3 Powerful Ways That Forgiveness is Critical to Your Business and Personal Success

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“We forgive freely or we do not really forgive at all.”~ Lewis B. Smedes

Who likes to think about all of the things that they have done that they probably should not have done and repent for them? It’s a little uncomfortable, admitting you screwed up, asking forgiveness.

So I’ve spent some time really thinking about three key lessons that we all can learn about forgiveness.

  • Ask forgiveness.
  • Grant forgiveness.
  • Forgive yourself.

Here are some thoughts about each one of those life-affirming and life-changing tools …

1.  Ask forgiveness.

This one sounds so simple and yet I know it can be very hard. I know people who can hardly utter the words “I’m sorry,” much less “Please forgive me.” Yet those words have such healing power. To the person you have wronged, just hearing you say words of apology may go a long way toward rectifying the situation and putting your relationship back on track. If nothing else, it is certainly a step in the right direction.

But to go deeper—asking forgiveness means accepting responsibility for your actions. This is critical to leading a successful life. You must understand and grasp that you are 100% responsible for your actions, both good and bad. And when the consequences are not positive, you need to take the steps to make amends, even when it is difficult to swallow your pride and do that.

It’s probably clear how this can affect your personal life, but it can also seriously impact your legal practice. What if you accidentally overcharged a client, or didn’t deliver on a promise in a timely manner, or forgot to respond to their e-mail? You must apologize. It’s the right thing to do. It doesn’t matter who is at fault—it’s your practice. And when you do, not only will you redeem that relationship, but you will have deepened the relationship by showing that you are a person of integrity and a good person to work with.

2.  Forgive others.

There is no need to hold a grudge. It does not serve you—it only hurts you. If someone has asked for your forgiveness, give it to him or her. It was probably hard to ask, so be gracious.

And if someone has not asked for your forgiveness and has hurt you somehow, forgive them anyway. If you don’t forgive them in your own heart, you are giving them control over your emotions and feelings that they should not have. You are allowing them to make you feel angry, hurt, frustrated, and a host of other nasty things. Why are you giving them that power over you, especially if you are unhappy with them in the first place?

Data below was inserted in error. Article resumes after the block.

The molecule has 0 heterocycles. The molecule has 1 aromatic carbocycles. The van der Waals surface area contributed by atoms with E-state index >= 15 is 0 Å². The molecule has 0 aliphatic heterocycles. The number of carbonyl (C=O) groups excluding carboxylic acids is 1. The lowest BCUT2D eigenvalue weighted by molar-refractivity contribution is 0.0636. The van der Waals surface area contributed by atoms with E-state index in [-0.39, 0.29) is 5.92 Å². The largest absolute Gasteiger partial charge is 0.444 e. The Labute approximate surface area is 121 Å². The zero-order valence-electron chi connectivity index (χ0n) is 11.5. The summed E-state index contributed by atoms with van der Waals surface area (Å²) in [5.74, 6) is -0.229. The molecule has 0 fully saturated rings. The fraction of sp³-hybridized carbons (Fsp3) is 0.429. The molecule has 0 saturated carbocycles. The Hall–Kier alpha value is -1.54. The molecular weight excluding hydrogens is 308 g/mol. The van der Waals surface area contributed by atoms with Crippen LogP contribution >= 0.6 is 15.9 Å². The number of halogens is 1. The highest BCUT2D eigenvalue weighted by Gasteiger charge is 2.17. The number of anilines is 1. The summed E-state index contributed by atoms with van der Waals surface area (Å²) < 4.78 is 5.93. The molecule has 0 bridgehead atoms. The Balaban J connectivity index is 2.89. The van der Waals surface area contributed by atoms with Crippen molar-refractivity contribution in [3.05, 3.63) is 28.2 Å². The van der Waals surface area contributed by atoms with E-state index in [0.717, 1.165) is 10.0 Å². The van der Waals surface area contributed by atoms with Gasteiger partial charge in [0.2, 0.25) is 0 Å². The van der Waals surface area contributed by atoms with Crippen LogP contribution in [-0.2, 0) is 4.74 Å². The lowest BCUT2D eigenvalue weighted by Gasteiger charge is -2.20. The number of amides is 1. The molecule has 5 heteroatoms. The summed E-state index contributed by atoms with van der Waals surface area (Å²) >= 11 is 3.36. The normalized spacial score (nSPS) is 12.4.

Again, it comes back to personal responsibility. Take responsibility for your feelings and actions. By forgiving, you release yourself from the emotional bondage you are in. That is a beautiful feeling—to know that you and you alone are truly in control of your reactions to the world and people around you.

3.  Forgive yourself.

Now this can also be very difficult. We learn from childhood to ask forgiveness and grant forgiveness, but we don’t learn to forgive ourselves.

I am harder on myself than I am on any other person. I am not proud of this, and I am getting much better about it, but there is still a lot of room for improvement. I should be as gentle, compassionate, and positive with myself as I am with my children, husband, family or friends. But I’m not. I sometimes shower myself with self-criticism—that I’m not smart enough or good enough to accomplish the big dreams I have. I beat myself up for little mistakes and grant myself no leeway.

We must remember that we are human beings just like everyone else. We make mistakes. We take longer to learn something than we want to. We say or do silly things. We break things. So what? Do we have to keep beating ourselves up for it?

Love yourself, and because you love yourself, forgive yourself. Be gentle and loving and compassionate with yourself, just as you would be with a small child or loved one. The love that you feel for yourself will shine through in your relationships with others and your business. And it will make your life so much more joyful. So give yourself a break. Tell yourself it’s “okay” to make a mistake or head in the wrong direction for a while. If you would forgive someone else for doing the same thing, why not forgive yourself?

TODAY: Think about these questions: Who can you ask for forgiveness? Who can you forgive? What can you forgive yourself for? Start down the path of forgiveness in these three ways and you’ll see great changes in your life!

 

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